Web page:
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The Wait of Glory

  • reviewed by Russ Breimeier Copyright Christianity Today International
  • 2006 1 Jan
The Wait of Glory
Sounds like … naturally Kerry Livgren's work with Kansas and A.D., but also the more contemporary progressive rock of Neal Morse and occasionally the jazz-inspired jams of Dave Matthews BandAt a glance … though Proto-Kaw lacks the punchy production and modern sensibilities of other prog rock bands today, their sophomore effort will still please many fans of the genreTrack Listing Nevermore Relics of the Tempest When the Rains Come On the Eve of the Great Decline Physic Osvaldo's Groceries The Vigil Old Number 63 Melicus Gladiator Picture This

For most who recognize his name, classic progressive rock is Kerry Livgren. A founding member of Kansas and responsible for hits like "Carry on My Wayward Son" and "Dust in the Wind," he left the band after some changes to the lineup in the early '80s. Since then, Livgren has more openly incorporated his faith into his music through the band A.D., some solo projects, and now Proto-Kaw, which made its debut in 2004 with Before Became After.

It wouldn't be accurate to call Proto-Kaw a "Christian band," since not all the members are professed Christians. But Livgren's songs on The Wait of Glory reflect his spiritual worldview, expressing anticipation for Christ's return (Romans 8:18-25). "Relics of the Tempest" looks ahead to the Rapture: "They said they knew what's coming/The experts all agreed/It will come on one fine morning/It's guaranteed." The epic opener "Nevermore" shares a hopeful longing for heaven, while the closing "Picture This" offers a biblical perspective that reminds us all are invited in the kingdom. "The Vigil" tells of a life-changing love that's worth pursuing, and "When the Rains Come" alludes to God's grace making all things new.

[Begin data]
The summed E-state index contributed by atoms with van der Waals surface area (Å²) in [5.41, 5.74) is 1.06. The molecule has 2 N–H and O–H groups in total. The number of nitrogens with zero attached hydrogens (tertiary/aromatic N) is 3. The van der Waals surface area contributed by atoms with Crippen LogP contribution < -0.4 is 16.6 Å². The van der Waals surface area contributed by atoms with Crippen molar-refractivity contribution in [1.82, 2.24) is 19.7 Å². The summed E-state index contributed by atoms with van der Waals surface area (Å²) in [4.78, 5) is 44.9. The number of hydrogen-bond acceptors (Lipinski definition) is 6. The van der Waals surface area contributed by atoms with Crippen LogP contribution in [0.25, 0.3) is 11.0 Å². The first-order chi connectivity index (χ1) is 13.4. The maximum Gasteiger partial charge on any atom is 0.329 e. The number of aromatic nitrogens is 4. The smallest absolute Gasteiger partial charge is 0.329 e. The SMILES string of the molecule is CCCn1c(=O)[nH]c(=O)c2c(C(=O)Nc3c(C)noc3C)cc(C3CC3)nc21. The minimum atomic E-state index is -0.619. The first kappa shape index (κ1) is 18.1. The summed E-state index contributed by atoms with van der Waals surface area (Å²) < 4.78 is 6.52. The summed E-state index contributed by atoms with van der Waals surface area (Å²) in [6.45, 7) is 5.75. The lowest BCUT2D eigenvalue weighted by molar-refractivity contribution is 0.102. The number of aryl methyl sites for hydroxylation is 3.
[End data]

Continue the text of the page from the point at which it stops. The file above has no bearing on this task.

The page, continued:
Imagine Kansas if they dabbled with more symphonic and jazzy arrangements, and that's basically Proto-Kaw. Flutes and strings are as prominent as guitars and drums, the funky groove and saxophone in "Physic" readily echoing Dave Matthews Band. But while the musicianship is strong, the production lacks punch (particularly the drums) and lead singer Lynn Meredith sounds mismatched for the genre—closer to worship leader David Ruis than Kansas alumni Steve Walsh and John Elefante. The band's instrumental solos also lean more toward proficient meandering than recurring themes and melodies. Though a bit dated sounding, neither as modern as The Mars Volta nor as polished as Neal Morse, Proto-Kaw will still please many prog rock fans.

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